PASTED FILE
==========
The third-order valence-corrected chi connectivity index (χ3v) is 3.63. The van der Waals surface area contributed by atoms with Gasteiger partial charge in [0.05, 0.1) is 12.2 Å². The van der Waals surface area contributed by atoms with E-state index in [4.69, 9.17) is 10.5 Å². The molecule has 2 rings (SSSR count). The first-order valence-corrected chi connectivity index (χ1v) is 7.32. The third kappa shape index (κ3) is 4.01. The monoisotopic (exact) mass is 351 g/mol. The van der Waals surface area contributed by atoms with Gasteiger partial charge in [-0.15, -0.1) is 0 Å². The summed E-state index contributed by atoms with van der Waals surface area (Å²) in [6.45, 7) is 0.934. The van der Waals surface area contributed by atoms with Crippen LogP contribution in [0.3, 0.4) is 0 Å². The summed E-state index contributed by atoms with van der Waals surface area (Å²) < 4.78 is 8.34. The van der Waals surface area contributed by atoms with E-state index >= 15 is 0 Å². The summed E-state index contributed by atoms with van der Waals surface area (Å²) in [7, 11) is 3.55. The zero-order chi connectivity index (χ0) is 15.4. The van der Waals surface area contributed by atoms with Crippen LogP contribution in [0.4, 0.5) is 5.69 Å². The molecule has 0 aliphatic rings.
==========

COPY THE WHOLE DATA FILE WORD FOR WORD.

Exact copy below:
The third-order valence-corrected chi connectivity index (χ3v) is 3.63. The van der Waals surface area contributed by atoms with Gasteiger partial charge in [0.05, 0.1) is 12.2 Å². The van der Waals surface area contributed by atoms with E-state index in [4.69, 9.17) is 10.5 Å². The molecule has 2 rings (SSSR count). The first-order valence-corrected chi connectivity index (χ1v) is 7.32. The third kappa shape index (κ3) is 4.01. The monoisotopic (exact) mass is 351 g/mol. The van der Waals surface area contributed by atoms with Gasteiger partial charge in [-0.15, -0.1) is 0 Å². The summed E-state index contributed by atoms with van der Waals surface area (Å²) in [6.45, 7) is 0.934. The van der Waals surface area contributed by atoms with Crippen LogP contribution in [0.3, 0.4) is 0 Å². The summed E-state index contributed by atoms with van der Waals surface area (Å²) < 4.78 is 8.34. The van der Waals surface area contributed by atoms with E-state index >= 15 is 0 Å². The summed E-state index contributed by atoms with van der Waals surface area (Å²) in [7, 11) is 3.55. The zero-order chi connectivity index (χ0) is 15.4. The van der Waals surface area contributed by atoms with Crippen LogP contribution in [0.4, 0.5) is 5.69 Å². The molecule has 0 aliphatic rings.